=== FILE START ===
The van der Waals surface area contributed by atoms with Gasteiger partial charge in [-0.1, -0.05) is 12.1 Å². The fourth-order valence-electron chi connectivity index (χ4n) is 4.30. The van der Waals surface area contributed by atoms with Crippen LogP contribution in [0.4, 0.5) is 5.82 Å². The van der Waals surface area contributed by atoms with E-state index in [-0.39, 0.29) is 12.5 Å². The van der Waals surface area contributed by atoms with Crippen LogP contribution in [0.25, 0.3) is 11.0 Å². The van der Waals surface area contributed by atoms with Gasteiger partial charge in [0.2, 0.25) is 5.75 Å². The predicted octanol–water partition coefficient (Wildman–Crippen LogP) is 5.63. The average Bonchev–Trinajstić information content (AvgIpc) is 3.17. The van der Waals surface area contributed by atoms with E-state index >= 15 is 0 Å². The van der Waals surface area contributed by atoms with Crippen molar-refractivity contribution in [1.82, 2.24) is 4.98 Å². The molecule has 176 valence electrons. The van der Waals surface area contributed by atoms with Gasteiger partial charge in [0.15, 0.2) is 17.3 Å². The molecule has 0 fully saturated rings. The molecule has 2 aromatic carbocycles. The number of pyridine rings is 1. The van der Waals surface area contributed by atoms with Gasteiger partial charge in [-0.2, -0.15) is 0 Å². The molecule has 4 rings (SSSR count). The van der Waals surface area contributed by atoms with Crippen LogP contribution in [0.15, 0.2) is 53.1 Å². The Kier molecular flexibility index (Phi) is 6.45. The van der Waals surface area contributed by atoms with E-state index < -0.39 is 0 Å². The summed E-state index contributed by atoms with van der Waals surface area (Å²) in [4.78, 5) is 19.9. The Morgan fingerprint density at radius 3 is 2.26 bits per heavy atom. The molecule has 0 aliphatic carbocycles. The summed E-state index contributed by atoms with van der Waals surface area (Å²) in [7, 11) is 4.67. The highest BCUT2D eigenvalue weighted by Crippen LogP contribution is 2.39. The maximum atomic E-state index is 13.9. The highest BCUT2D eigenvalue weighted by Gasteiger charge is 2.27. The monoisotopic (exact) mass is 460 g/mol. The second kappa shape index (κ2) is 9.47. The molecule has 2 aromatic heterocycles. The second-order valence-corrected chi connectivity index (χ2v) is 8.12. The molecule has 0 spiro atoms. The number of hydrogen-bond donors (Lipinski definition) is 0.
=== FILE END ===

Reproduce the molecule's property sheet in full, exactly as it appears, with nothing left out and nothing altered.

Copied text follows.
The van der Waals surface area contributed by atoms with Gasteiger partial charge in [-0.1, -0.05) is 12.1 Å². The fourth-order valence-electron chi connectivity index (χ4n) is 4.30. The van der Waals surface area contributed by atoms with Crippen LogP contribution in [0.4, 0.5) is 5.82 Å². The van der Waals surface area contributed by atoms with E-state index in [-0.39, 0.29) is 12.5 Å². The van der Waals surface area contributed by atoms with Crippen LogP contribution in [0.25, 0.3) is 11.0 Å². The van der Waals surface area contributed by atoms with Gasteiger partial charge in [0.2, 0.25) is 5.75 Å². The predicted octanol–water partition coefficient (Wildman–Crippen LogP) is 5.63. The average Bonchev–Trinajstić information content (AvgIpc) is 3.17. The van der Waals surface area contributed by atoms with E-state index >= 15 is 0 Å². The van der Waals surface area contributed by atoms with Crippen molar-refractivity contribution in [1.82, 2.24) is 4.98 Å². The molecule has 176 valence electrons. The van der Waals surface area contributed by atoms with Gasteiger partial charge in [0.15, 0.2) is 17.3 Å². The molecule has 0 fully saturated rings. The molecule has 2 aromatic carbocycles. The number of pyridine rings is 1. The van der Waals surface area contributed by atoms with Gasteiger partial charge in [-0.2, -0.15) is 0 Å². The molecule has 4 rings (SSSR count). The van der Waals surface area contributed by atoms with Crippen LogP contribution in [0.15, 0.2) is 53.1 Å². The Kier molecular flexibility index (Phi) is 6.45. The van der Waals surface area contributed by atoms with E-state index < -0.39 is 0 Å². The summed E-state index contributed by atoms with van der Waals surface area (Å²) in [4.78, 5) is 19.9. The Morgan fingerprint density at radius 3 is 2.26 bits per heavy atom. The molecule has 0 aliphatic carbocycles. The summed E-state index contributed by atoms with van der Waals surface area (Å²) in [7, 11) is 4.67. The highest BCUT2D eigenvalue weighted by Crippen LogP contribution is 2.39. The maximum atomic E-state index is 13.9. The highest BCUT2D eigenvalue weighted by Gasteiger charge is 2.27. The monoisotopic (exact) mass is 460 g/mol. The second kappa shape index (κ2) is 9.47. The molecule has 2 aromatic heterocycles. The second-order valence-corrected chi connectivity index (χ2v) is 8.12. The molecule has 0 spiro atoms. The number of hydrogen-bond donors (Lipinski definition) is 0.